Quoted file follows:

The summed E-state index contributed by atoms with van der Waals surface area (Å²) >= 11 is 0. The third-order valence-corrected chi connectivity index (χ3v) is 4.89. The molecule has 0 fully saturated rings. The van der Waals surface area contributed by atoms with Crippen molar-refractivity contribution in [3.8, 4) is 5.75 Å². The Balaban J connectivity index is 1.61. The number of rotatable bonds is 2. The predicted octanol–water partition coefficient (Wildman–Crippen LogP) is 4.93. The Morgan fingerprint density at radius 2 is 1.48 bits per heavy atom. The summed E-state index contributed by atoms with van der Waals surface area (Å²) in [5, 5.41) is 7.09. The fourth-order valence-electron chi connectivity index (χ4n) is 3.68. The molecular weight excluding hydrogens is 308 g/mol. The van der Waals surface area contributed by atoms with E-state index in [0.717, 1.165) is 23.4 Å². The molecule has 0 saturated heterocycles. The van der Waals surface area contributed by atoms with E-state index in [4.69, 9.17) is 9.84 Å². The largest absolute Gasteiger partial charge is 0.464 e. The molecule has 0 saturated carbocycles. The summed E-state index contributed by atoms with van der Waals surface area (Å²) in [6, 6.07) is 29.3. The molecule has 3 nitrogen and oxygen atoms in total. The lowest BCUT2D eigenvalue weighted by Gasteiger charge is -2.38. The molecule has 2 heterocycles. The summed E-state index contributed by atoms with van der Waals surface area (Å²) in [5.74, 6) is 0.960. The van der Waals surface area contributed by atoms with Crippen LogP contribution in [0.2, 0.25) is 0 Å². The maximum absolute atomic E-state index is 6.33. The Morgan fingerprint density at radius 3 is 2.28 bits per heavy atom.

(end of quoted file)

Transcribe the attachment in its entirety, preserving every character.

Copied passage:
The summed E-state index contributed by atoms with van der Waals surface area (Å²) >= 11 is 0. The third-order valence-corrected chi connectivity index (χ3v) is 4.89. The molecule has 0 fully saturated rings. The van der Waals surface area contributed by atoms with Crippen molar-refractivity contribution in [3.8, 4) is 5.75 Å². The Balaban J connectivity index is 1.61. The number of rotatable bonds is 2. The predicted octanol–water partition coefficient (Wildman–Crippen LogP) is 4.93. The Morgan fingerprint density at radius 2 is 1.48 bits per heavy atom. The summed E-state index contributed by atoms with van der Waals surface area (Å²) in [5, 5.41) is 7.09. The fourth-order valence-electron chi connectivity index (χ4n) is 3.68. The molecular weight excluding hydrogens is 308 g/mol. The van der Waals surface area contributed by atoms with E-state index in [0.717, 1.165) is 23.4 Å². The molecule has 0 saturated heterocycles. The van der Waals surface area contributed by atoms with E-state index in [4.69, 9.17) is 9.84 Å². The largest absolute Gasteiger partial charge is 0.464 e. The molecule has 0 saturated carbocycles. The summed E-state index contributed by atoms with van der Waals surface area (Å²) in [6, 6.07) is 29.3. The molecule has 3 nitrogen and oxygen atoms in total. The lowest BCUT2D eigenvalue weighted by Gasteiger charge is -2.38. The molecule has 2 heterocycles. The summed E-state index contributed by atoms with van der Waals surface area (Å²) in [5.74, 6) is 0.960. The van der Waals surface area contributed by atoms with Crippen LogP contribution in [0.2, 0.25) is 0 Å². The maximum absolute atomic E-state index is 6.33. The Morgan fingerprint density at radius 3 is 2.28 bits per heavy atom.